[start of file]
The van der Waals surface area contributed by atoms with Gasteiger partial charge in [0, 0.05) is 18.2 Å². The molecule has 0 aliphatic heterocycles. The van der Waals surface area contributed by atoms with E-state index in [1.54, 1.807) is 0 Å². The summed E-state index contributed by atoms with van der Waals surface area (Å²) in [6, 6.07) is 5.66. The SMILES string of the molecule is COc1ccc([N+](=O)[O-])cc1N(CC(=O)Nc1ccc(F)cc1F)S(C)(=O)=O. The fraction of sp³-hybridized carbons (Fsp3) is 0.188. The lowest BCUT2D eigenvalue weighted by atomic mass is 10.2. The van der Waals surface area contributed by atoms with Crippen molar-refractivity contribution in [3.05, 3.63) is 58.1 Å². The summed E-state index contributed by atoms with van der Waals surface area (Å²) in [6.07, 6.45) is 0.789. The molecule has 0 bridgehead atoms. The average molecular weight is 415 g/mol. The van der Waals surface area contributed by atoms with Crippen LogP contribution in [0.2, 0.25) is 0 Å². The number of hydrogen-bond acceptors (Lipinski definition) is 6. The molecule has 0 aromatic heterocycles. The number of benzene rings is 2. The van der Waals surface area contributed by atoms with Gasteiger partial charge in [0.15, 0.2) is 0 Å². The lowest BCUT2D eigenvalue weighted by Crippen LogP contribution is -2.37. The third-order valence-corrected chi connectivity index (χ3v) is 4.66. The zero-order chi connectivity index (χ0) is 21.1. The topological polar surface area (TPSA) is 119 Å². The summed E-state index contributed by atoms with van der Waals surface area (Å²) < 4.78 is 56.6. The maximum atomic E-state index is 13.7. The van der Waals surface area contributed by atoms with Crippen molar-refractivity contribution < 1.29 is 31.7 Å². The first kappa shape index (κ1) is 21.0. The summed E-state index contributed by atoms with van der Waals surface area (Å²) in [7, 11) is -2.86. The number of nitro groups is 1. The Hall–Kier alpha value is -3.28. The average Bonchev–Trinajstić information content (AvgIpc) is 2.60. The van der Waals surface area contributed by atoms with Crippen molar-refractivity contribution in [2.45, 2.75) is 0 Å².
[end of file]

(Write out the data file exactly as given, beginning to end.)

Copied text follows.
The van der Waals surface area contributed by atoms with Gasteiger partial charge in [0, 0.05) is 18.2 Å². The molecule has 0 aliphatic heterocycles. The van der Waals surface area contributed by atoms with E-state index in [1.54, 1.807) is 0 Å². The summed E-state index contributed by atoms with van der Waals surface area (Å²) in [6, 6.07) is 5.66. The SMILES string of the molecule is COc1ccc([N+](=O)[O-])cc1N(CC(=O)Nc1ccc(F)cc1F)S(C)(=O)=O. The fraction of sp³-hybridized carbons (Fsp3) is 0.188. The lowest BCUT2D eigenvalue weighted by atomic mass is 10.2. The van der Waals surface area contributed by atoms with Crippen molar-refractivity contribution in [3.05, 3.63) is 58.1 Å². The summed E-state index contributed by atoms with van der Waals surface area (Å²) in [6.07, 6.45) is 0.789. The molecule has 0 bridgehead atoms. The average molecular weight is 415 g/mol. The van der Waals surface area contributed by atoms with Crippen LogP contribution in [0.2, 0.25) is 0 Å². The number of hydrogen-bond acceptors (Lipinski definition) is 6. The molecule has 0 aromatic heterocycles. The number of benzene rings is 2. The van der Waals surface area contributed by atoms with Gasteiger partial charge in [0.15, 0.2) is 0 Å². The lowest BCUT2D eigenvalue weighted by Crippen LogP contribution is -2.37. The third-order valence-corrected chi connectivity index (χ3v) is 4.66. The zero-order chi connectivity index (χ0) is 21.1. The topological polar surface area (TPSA) is 119 Å². The summed E-state index contributed by atoms with van der Waals surface area (Å²) < 4.78 is 56.6. The maximum atomic E-state index is 13.7. The van der Waals surface area contributed by atoms with Crippen molar-refractivity contribution < 1.29 is 31.7 Å². The first kappa shape index (κ1) is 21.0. The summed E-state index contributed by atoms with van der Waals surface area (Å²) in [7, 11) is -2.86. The number of nitro groups is 1. The Hall–Kier alpha value is -3.28. The average Bonchev–Trinajstić information content (AvgIpc) is 2.60. The van der Waals surface area contributed by atoms with Crippen molar-refractivity contribution in [2.45, 2.75) is 0 Å².